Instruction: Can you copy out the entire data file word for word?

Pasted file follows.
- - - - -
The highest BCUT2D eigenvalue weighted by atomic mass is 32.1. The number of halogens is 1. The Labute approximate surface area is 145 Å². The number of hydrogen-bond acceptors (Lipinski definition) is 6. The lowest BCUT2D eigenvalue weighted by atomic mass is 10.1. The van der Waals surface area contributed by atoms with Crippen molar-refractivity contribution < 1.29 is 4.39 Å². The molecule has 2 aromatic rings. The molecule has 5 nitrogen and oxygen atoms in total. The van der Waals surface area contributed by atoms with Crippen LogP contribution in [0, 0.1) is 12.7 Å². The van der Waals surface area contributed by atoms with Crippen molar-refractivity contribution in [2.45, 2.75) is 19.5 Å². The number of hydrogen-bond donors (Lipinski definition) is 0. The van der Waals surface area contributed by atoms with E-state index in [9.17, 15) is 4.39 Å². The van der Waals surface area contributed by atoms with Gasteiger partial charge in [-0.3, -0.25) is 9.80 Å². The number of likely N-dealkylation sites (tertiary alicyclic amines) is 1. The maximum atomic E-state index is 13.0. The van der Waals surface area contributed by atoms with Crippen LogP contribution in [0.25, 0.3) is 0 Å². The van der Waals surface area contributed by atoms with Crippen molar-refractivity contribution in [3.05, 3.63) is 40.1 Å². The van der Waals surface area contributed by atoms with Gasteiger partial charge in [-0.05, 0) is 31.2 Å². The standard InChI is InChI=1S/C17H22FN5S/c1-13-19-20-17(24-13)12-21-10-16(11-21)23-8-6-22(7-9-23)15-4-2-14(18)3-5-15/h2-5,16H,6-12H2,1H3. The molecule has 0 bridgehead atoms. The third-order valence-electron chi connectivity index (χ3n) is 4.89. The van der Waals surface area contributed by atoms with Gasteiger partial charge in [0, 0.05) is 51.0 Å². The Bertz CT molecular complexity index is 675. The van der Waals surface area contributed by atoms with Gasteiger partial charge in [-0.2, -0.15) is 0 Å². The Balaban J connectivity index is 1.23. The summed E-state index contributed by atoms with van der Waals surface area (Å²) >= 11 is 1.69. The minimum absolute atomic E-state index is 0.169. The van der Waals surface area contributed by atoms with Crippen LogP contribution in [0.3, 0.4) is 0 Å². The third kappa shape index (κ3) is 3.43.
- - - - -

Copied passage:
The highest BCUT2D eigenvalue weighted by atomic mass is 32.1. The number of halogens is 1. The Labute approximate surface area is 145 Å². The number of hydrogen-bond acceptors (Lipinski definition) is 6. The lowest BCUT2D eigenvalue weighted by atomic mass is 10.1. The van der Waals surface area contributed by atoms with Crippen molar-refractivity contribution < 1.29 is 4.39 Å². The molecule has 2 aromatic rings. The molecule has 5 nitrogen and oxygen atoms in total. The van der Waals surface area contributed by atoms with Crippen LogP contribution in [0, 0.1) is 12.7 Å². The van der Waals surface area contributed by atoms with Crippen molar-refractivity contribution in [2.45, 2.75) is 19.5 Å². The number of hydrogen-bond donors (Lipinski definition) is 0. The van der Waals surface area contributed by atoms with E-state index in [9.17, 15) is 4.39 Å². The van der Waals surface area contributed by atoms with Gasteiger partial charge in [-0.3, -0.25) is 9.80 Å². The number of likely N-dealkylation sites (tertiary alicyclic amines) is 1. The maximum atomic E-state index is 13.0. The van der Waals surface area contributed by atoms with Crippen LogP contribution in [0.25, 0.3) is 0 Å². The van der Waals surface area contributed by atoms with Crippen molar-refractivity contribution in [3.05, 3.63) is 40.1 Å². The van der Waals surface area contributed by atoms with Gasteiger partial charge in [-0.05, 0) is 31.2 Å². The standard InChI is InChI=1S/C17H22FN5S/c1-13-19-20-17(24-13)12-21-10-16(11-21)23-8-6-22(7-9-23)15-4-2-14(18)3-5-15/h2-5,16H,6-12H2,1H3. The molecule has 0 bridgehead atoms. The third-order valence-electron chi connectivity index (χ3n) is 4.89. The van der Waals surface area contributed by atoms with Gasteiger partial charge in [0, 0.05) is 51.0 Å². The Bertz CT molecular complexity index is 675. The van der Waals surface area contributed by atoms with Gasteiger partial charge in [-0.2, -0.15) is 0 Å². The Balaban J connectivity index is 1.23. The summed E-state index contributed by atoms with van der Waals surface area (Å²) >= 11 is 1.69. The minimum absolute atomic E-state index is 0.169. The van der Waals surface area contributed by atoms with Crippen LogP contribution in [0.3, 0.4) is 0 Å². The third kappa shape index (κ3) is 3.43.